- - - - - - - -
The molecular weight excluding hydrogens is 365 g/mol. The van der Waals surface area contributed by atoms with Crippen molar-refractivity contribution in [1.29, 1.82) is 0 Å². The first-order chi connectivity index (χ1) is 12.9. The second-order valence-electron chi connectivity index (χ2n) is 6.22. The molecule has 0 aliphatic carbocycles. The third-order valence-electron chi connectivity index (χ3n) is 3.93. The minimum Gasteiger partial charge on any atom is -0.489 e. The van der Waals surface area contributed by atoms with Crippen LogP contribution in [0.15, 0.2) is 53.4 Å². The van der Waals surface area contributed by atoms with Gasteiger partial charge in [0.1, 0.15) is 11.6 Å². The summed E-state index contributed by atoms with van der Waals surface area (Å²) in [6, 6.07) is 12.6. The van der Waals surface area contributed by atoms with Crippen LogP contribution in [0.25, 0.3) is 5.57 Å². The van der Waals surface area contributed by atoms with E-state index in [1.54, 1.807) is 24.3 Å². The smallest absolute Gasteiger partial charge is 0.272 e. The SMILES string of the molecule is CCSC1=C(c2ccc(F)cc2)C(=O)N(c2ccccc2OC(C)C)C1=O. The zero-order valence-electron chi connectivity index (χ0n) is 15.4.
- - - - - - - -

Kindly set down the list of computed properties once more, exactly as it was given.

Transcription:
The molecular weight excluding hydrogens is 365 g/mol. The van der Waals surface area contributed by atoms with Crippen molar-refractivity contribution in [1.29, 1.82) is 0 Å². The first-order chi connectivity index (χ1) is 12.9. The second-order valence-electron chi connectivity index (χ2n) is 6.22. The molecule has 0 aliphatic carbocycles. The third-order valence-electron chi connectivity index (χ3n) is 3.93. The minimum Gasteiger partial charge on any atom is -0.489 e. The van der Waals surface area contributed by atoms with Crippen LogP contribution in [0.15, 0.2) is 53.4 Å². The van der Waals surface area contributed by atoms with Gasteiger partial charge in [0.1, 0.15) is 11.6 Å². The summed E-state index contributed by atoms with van der Waals surface area (Å²) in [6, 6.07) is 12.6. The van der Waals surface area contributed by atoms with Crippen LogP contribution in [0.25, 0.3) is 5.57 Å². The van der Waals surface area contributed by atoms with E-state index in [1.54, 1.807) is 24.3 Å². The smallest absolute Gasteiger partial charge is 0.272 e. The SMILES string of the molecule is CCSC1=C(c2ccc(F)cc2)C(=O)N(c2ccccc2OC(C)C)C1=O. The zero-order valence-electron chi connectivity index (χ0n) is 15.4.